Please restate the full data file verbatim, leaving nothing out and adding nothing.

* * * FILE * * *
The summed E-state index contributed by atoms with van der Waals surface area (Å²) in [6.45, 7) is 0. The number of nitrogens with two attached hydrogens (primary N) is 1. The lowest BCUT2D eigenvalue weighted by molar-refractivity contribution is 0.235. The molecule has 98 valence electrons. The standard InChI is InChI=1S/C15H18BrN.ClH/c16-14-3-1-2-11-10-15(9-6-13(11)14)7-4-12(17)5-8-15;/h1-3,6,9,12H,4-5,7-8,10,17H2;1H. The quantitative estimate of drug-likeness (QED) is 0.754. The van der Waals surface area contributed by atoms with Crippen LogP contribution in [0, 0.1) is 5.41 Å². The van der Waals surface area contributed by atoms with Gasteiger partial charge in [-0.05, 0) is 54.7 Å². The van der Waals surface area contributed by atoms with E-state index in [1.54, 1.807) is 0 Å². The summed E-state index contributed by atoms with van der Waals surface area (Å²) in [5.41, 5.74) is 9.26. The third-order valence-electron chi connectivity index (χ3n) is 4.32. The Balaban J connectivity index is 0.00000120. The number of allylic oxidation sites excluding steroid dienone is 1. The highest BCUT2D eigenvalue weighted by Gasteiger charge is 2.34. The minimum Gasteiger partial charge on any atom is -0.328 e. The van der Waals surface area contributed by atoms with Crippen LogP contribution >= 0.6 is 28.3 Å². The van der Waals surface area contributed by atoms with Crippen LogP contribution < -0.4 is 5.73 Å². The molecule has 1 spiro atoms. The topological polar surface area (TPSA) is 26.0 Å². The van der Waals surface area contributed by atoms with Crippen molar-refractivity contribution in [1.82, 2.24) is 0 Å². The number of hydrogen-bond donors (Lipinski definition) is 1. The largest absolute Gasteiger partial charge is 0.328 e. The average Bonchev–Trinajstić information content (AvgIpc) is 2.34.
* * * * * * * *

The summed E-state index contributed by atoms with van der Waals surface area (Å²) in [6.45, 7) is 0. The number of nitrogens with two attached hydrogens (primary N) is 1. The lowest BCUT2D eigenvalue weighted by molar-refractivity contribution is 0.235. The molecule has 98 valence electrons. The standard InChI is InChI=1S/C15H18BrN.ClH/c16-14-3-1-2-11-10-15(9-6-13(11)14)7-4-12(17)5-8-15;/h1-3,6,9,12H,4-5,7-8,10,17H2;1H. The quantitative estimate of drug-likeness (QED) is 0.754. The van der Waals surface area contributed by atoms with Crippen LogP contribution in [0, 0.1) is 5.41 Å². The van der Waals surface area contributed by atoms with Gasteiger partial charge in [-0.05, 0) is 54.7 Å². The van der Waals surface area contributed by atoms with E-state index in [1.54, 1.807) is 0 Å². The summed E-state index contributed by atoms with van der Waals surface area (Å²) in [5.41, 5.74) is 9.26. The third-order valence-electron chi connectivity index (χ3n) is 4.32. The Balaban J connectivity index is 0.00000120. The number of allylic oxidation sites excluding steroid dienone is 1. The highest BCUT2D eigenvalue weighted by Gasteiger charge is 2.34. The minimum Gasteiger partial charge on any atom is -0.328 e. The van der Waals surface area contributed by atoms with Crippen LogP contribution >= 0.6 is 28.3 Å². The van der Waals surface area contributed by atoms with Crippen LogP contribution < -0.4 is 5.73 Å². The molecule has 1 spiro atoms. The topological polar surface area (TPSA) is 26.0 Å². The van der Waals surface area contributed by atoms with Crippen molar-refractivity contribution in [1.82, 2.24) is 0 Å². The number of hydrogen-bond donors (Lipinski definition) is 1. The largest absolute Gasteiger partial charge is 0.328 e. The average Bonchev–Trinajstić information content (AvgIpc) is 2.34.